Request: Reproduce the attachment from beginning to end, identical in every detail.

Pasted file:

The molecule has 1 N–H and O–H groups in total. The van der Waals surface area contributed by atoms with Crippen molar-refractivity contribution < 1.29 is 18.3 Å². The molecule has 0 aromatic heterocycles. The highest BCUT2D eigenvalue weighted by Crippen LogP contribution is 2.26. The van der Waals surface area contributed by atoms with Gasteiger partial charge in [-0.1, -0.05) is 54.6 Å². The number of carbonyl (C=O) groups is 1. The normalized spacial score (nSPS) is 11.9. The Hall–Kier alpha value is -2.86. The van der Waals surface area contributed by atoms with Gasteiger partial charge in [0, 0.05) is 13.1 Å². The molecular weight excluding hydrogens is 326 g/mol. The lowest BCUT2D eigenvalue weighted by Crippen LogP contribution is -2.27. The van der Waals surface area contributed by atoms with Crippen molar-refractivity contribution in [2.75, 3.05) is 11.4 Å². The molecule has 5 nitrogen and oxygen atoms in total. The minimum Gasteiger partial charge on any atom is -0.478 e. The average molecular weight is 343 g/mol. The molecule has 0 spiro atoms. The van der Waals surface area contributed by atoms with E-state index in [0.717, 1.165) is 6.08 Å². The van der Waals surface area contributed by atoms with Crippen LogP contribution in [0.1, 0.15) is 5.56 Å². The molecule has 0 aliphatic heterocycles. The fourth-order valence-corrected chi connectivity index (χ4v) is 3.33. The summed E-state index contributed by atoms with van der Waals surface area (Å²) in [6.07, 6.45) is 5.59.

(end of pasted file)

The molecule has 1 N–H and O–H groups in total. The van der Waals surface area contributed by atoms with Crippen molar-refractivity contribution < 1.29 is 18.3 Å². The molecule has 0 aromatic heterocycles. The highest BCUT2D eigenvalue weighted by Crippen LogP contribution is 2.26. The van der Waals surface area contributed by atoms with Gasteiger partial charge in [-0.1, -0.05) is 54.6 Å². The number of carbonyl (C=O) groups is 1. The normalized spacial score (nSPS) is 11.9. The Hall–Kier alpha value is -2.86. The van der Waals surface area contributed by atoms with Gasteiger partial charge in [0, 0.05) is 13.1 Å². The molecular weight excluding hydrogens is 326 g/mol. The lowest BCUT2D eigenvalue weighted by Crippen LogP contribution is -2.27. The van der Waals surface area contributed by atoms with Crippen molar-refractivity contribution in [2.75, 3.05) is 11.4 Å². The molecule has 5 nitrogen and oxygen atoms in total. The minimum Gasteiger partial charge on any atom is -0.478 e. The average molecular weight is 343 g/mol. The molecule has 0 spiro atoms. The van der Waals surface area contributed by atoms with E-state index in [0.717, 1.165) is 6.08 Å². The van der Waals surface area contributed by atoms with Crippen LogP contribution in [0.1, 0.15) is 5.56 Å². The molecule has 0 aliphatic heterocycles. The fourth-order valence-corrected chi connectivity index (χ4v) is 3.33. The summed E-state index contributed by atoms with van der Waals surface area (Å²) in [6.07, 6.45) is 5.59.